The Wizard and the Weaver, Chapter 16: An American Sasquatch for a Lover

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Our waiter at the Half Castle mentioned casually that his boss was away from his post at the moment, something to do with renewing his driver’s license before the DMV closed for the day. My mother and I had plenty of time to sit and chat, then, although my sizeable lunch at Jack’s place had mysteriously vanished from my system already, leaving me unaccountably famished. I ordered cashew chicken for myself and hot tea for both of us.

We could talk freely as long as we kept our voices down. As usual, unless Jack and I happened to stumble in during the lunch or supper rushes, we had the place mostly to ourselves. Besides, the place was routinely swept for bugs and every employee knew the value of privacy for the restaurant’s customers.

“What’s with the medieval guy outside with the halberd?” Mom asked the question idly, but as I knew from long experience, nothing she did was without purpose. “Window dressing or distraction?”

“A bit of both.” I poured tea for us, thinking. “He’s definitely a showpiece, keeps the tongues around town wagging about him so that few pay much attention to anything else about this place except the food. Which is excellent, by the way; you should have something.”

“Tree, you’re the growing boy around here. I won’t be hungry for hours yet.”

Thirty-five years old and I was her growing boy? That better not be true; the only way I could grow these days would be to get fat, never a good plan in my book. “The business part of that guard is that he’s…a guard. With observational and fighting skills and a fair bit of hidden weaponry within easy reach, some of it hidden within that ridiculous costume. Very few know that, though.”

“But you do.” She sipped her tea with obvious appreciation; Lou Jackson knew her oolong.

“I do. Jack and I do. Nobody else, though. Not even in our Inner Circle.”

“Your ladies? They don’t have that connection?”

“Not directly.” I shrugged, unashamed of the arrangement. “They know we trade intel back and forth with the management, but they’ve never met our contact. Nor will they, unless Jack and I both suddenly drop dead. In that event, they know to pass a message to our key contact, but whether or not he’d agree to meet with them, I couldn’t say.”

She nodded. “Same as me, then? Hopefully limiting the damage if Rodeo Iron becomes compromised–by, for instance, one of us going over to the Dark Side?”

“Subtle, Mom.” I had to chuckle. B.J. had definitely been one of us and he’d definitely gone over to the Dark Side. “But accurate. Thankfully, our Half Castle connection was never ever shared with Big Jude. He did know we had a way of going to Missoula and coming back with important information, but I’m pretty sure he didn’t even know it was really East Missoula. I’ll have to tell my guy there’s a one in a thousand chance his operation has been compromised, though. One thing he and I don’t do is pull punches with each other.”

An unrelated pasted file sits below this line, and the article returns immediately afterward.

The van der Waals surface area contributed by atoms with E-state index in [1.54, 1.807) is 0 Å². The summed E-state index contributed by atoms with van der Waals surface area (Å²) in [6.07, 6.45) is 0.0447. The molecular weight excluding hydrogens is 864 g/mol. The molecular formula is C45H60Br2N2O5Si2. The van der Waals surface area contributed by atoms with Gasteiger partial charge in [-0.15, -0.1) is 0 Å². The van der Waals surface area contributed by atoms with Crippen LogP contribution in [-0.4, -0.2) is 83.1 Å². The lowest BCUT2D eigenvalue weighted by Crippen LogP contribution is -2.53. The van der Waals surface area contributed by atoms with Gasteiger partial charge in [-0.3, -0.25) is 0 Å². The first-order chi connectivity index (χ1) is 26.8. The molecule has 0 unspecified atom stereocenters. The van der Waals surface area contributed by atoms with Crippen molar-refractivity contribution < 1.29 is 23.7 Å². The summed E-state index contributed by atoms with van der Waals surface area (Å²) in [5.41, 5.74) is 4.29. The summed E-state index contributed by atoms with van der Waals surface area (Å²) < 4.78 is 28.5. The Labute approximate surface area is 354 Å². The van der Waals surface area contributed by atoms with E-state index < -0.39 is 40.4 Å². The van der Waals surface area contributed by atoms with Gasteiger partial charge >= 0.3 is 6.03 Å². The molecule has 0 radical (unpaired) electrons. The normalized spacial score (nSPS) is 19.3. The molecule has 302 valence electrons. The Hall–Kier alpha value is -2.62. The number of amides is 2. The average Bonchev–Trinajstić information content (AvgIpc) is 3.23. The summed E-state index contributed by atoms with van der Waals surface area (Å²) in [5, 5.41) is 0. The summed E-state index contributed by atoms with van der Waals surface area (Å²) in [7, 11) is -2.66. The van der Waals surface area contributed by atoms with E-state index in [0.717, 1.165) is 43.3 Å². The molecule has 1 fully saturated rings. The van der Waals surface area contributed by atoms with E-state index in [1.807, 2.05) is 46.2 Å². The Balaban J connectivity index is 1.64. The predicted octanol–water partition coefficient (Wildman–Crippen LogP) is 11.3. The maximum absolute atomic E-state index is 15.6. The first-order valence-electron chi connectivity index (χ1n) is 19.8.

I stopped talking, realizing she was no longer tuned in. Her eyes had that stare, the one that meant she was lost so deep in thought that she couldn’t hear a word I was saying. Her timing was good; Chang was on his way with my cashew chicken. I thanked him and set to with a will, using the serving spoon to shovel the entrée into my face. Forget chopsticks; even a fork was too slow. My plate was nearly empty when Mom came out of her self induced trance.

“Got it,” she said.

“Mmf?” It wasn’t polite to talk with my mouth full, and my plate wasn’t quite empty.

“B.J.”

I swallowed hastily, swigged down the last of the tea, and asked, “What about him?”

“Something I read years ago. Did you know I kept up with my reading on law enforcement matters even after I left the force in Hartford?”

“Sure. You had subscriptions to all those magazines, anyway, and you were reading whenever you weren’t cooking or cleaning at the ranch.”

“I didn’t realize you’d noticed.” Her eyes went soft, Mommy appreciating her son’s awareness or something mushy like that. “One of those subscriptions was for the ABA Journal, formerly the American Bar Association Journal. They sometimes have articles that pertain pretty directly to law enforcement. I don’t have your eidetic memory, but every once in a while one of those articles would fascinate me enough to memorize it.”

“That’s what you were trying to remember?” I realized I’d spilled a bit of rice on my napkin. I shook it out so it spilled on the floor under the table; the staff could sweep it up later. “An ABA Journal article?”

“Yes. It was published a while back, in 2012 I think. It was talking about neuroscience making its way into the courtroom. Turns out there was some anecdotal evidence that a brain tumor could turn a previously normal citizen into a psychopath, or at least push him toward drastically inappropriate behavior. The part I memorized went like this.”